The Lake


Her eyes were wide as I knelt down before her, my bare knees on the soft grass. I bent down to the point where my eyes were bellow hers and peered up at her. She did not blink or look away, though her eyes were filled with wonder, her small mouth agape. She stared back into my own eyes for a long time before glancing down at the box in my hands. I smiled

  ‘I brought you a gift.’ I explained, setting the box down on the grass beside us, and opening the lid. It was no bigger than a shoebox, though a little more sumptuous than one. It was made of polished wood. Neumairic letters were engraved in its surface, intertwined with vines and small flowers. The letters spelt out my own name: Aliana Evera Neumair.

 I pulled out a doll. She was not ruffled in the slightest, which was a great achievement to say she had been lying in a small wooden box for over fifteen years. She was just as perfect as when she had been made, which was long, long, long before just fifteen years ago.

 She was a clay doll, hard and cool to the touch, yet so very delicate. That’s why she reminded me of Annice so. Her eyes were large and beautiful, framed with long lashes. Her skin was milky white, yet her cheeks glowed pink. She looked almost real, though her extraordinary perfection gave away her secret. She wore a white silk dress, decorated with lacy frills and ribbons, and matching shoes and even socks. She had a jewel hanging from her wrist. A single, black jewel. To look into it was like looking into the night sky. Completely encompassing, wonderfully enchanting. Her golden ringlets sparkled in the light from the only sun among the many moons of this world. The sun they named Sunstar.

 I looked back up at Annice, who was now staring down at the doll, her eyes as large as saucers. She looked stunned. Her mouth had fallen open a little more. Slowly, she knelt down onto the grass, like me, to look closer at her. I did not notice her blink once as she peered at the doll, wonder in her eyes. She licked her lips and scratched her nose, before sitting down on her legs and leaning completely forwards to look into the eyes of my old doll, lying frozen in my hands.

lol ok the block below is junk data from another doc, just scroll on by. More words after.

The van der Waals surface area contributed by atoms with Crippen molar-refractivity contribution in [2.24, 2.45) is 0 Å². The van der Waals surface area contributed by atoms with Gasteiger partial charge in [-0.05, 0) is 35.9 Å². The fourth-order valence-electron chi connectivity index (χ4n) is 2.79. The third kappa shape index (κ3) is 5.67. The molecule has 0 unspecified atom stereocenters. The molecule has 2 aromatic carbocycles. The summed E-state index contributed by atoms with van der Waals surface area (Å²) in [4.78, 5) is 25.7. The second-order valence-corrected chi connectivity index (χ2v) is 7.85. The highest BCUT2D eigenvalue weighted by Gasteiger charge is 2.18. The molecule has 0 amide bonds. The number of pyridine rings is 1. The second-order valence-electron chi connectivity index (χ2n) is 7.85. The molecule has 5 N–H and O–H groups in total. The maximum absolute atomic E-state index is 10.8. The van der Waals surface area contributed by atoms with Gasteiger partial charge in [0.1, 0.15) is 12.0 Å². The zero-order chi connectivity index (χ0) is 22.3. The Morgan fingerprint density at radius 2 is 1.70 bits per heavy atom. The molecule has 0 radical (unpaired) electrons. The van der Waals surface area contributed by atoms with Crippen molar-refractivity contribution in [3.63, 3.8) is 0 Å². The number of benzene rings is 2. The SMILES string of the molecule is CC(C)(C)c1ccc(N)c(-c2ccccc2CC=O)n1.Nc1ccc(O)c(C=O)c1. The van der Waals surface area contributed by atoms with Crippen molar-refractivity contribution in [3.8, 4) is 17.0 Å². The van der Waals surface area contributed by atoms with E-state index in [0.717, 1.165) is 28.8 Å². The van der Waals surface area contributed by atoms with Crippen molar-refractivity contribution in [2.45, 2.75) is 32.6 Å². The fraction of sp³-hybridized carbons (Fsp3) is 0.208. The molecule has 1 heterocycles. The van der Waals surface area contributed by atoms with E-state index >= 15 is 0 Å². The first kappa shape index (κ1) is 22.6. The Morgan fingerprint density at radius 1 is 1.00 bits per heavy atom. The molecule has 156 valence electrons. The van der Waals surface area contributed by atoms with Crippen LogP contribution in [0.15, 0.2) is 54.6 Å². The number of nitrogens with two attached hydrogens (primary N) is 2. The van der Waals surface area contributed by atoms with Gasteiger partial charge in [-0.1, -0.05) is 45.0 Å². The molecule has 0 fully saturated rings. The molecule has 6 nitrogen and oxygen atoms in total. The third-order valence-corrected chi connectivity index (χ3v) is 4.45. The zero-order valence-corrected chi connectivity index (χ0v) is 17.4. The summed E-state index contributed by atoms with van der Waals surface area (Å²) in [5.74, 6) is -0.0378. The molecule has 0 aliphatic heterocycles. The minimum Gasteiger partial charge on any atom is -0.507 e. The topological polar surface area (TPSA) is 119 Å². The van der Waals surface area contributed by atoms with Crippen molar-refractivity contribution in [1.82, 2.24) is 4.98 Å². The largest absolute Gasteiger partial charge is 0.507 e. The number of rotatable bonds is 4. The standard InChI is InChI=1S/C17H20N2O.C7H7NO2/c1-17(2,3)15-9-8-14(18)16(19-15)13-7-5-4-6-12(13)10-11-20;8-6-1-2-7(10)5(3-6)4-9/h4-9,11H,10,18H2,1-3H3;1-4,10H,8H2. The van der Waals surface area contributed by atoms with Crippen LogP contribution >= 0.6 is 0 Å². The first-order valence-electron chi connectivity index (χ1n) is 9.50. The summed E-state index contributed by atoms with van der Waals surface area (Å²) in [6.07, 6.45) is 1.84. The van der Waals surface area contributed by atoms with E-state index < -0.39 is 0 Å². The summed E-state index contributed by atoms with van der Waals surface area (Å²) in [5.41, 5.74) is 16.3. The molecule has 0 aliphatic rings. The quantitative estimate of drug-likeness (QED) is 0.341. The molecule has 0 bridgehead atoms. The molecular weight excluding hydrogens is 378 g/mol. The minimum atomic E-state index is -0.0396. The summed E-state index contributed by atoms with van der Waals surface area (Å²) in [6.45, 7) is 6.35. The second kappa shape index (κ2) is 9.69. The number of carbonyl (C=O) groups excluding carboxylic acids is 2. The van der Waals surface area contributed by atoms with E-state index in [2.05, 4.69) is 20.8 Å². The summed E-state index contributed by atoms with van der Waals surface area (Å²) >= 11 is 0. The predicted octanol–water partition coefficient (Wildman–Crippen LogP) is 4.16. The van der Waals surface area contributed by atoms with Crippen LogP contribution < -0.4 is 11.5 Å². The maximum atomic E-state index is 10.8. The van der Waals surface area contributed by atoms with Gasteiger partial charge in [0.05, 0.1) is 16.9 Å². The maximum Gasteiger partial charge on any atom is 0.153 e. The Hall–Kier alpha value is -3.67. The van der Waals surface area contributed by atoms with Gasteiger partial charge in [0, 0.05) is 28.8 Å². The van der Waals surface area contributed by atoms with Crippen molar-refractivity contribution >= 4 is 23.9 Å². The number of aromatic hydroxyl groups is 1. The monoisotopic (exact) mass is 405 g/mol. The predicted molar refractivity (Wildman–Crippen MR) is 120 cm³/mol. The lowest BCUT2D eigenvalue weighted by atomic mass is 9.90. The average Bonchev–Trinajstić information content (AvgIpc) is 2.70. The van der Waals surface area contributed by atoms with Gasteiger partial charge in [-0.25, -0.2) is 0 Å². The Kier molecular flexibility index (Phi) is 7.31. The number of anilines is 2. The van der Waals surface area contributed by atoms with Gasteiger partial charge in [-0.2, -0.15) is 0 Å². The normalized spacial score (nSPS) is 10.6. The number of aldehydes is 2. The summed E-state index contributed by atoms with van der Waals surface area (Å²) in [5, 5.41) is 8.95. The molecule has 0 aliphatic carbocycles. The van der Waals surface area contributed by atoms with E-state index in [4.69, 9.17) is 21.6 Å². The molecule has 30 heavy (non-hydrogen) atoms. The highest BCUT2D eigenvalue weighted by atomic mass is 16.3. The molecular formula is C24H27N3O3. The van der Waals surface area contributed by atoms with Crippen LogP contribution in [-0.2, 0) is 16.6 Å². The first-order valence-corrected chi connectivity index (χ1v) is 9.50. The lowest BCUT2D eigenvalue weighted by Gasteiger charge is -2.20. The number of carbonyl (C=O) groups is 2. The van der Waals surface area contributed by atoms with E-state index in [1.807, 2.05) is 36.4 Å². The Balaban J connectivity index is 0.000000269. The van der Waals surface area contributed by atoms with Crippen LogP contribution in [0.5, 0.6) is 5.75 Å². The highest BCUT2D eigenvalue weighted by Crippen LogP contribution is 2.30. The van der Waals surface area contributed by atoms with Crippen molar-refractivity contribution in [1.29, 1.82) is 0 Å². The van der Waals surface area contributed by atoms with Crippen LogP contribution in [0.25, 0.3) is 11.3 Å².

‘Her name is Nina.’ I said quietly, passing her the doll, but she would not take it.

  ‘She is too beautiful.’ Annice suddenly spoke, shaking her head, without looking away. ‘You cannot give her to me … she is too delicate. I fear I will do her damage … I cannot …’

  ‘You are forgetting that I know what you are to say.’ I smiled. ‘You are forgetting I have Seen. You will do her no damage. She is a gift, you cannot decline a gift.’

  ‘I would never wish to decline a gift from you, Aliana.’ Little Annice whispered in a small voice, her voice so young, yet so mature. She stretched out her hands and let me place Nina carefully into them. She brought her up yet closer to her face to examine her still. ‘I am just not worthy of such a gift.’

‘Do not use your imagination in such a way, Annice.’ I said softly. ‘I deem you worthy, so worthy you are.’

 Annice looked up from her new doll and smiled, her eyes glittered with unshed tears. ‘Thank you.’

  ‘You may keep the box. That shall be her bed.’ I said, sitting back onto my legs and folding my hands over my knee. ‘That doll was once mine, you know.’

  ‘Really?’ she asked, in awe, taking it in turns to gaze at Nina and me.

  ‘Yes. I used to love her as a child, but I grew and soon she was forgotten.’ I explained regrettably. ‘And I knew this would not be the case with you.’

  ‘No.’ Annice replied, putting Nina carefully back in the box and crossing her legs, looking up at me with genuine gratitude.

  ‘Do you wish to know how old she is?’ I asked her.

 She looked up at me with an inquisitive expression, so I told her.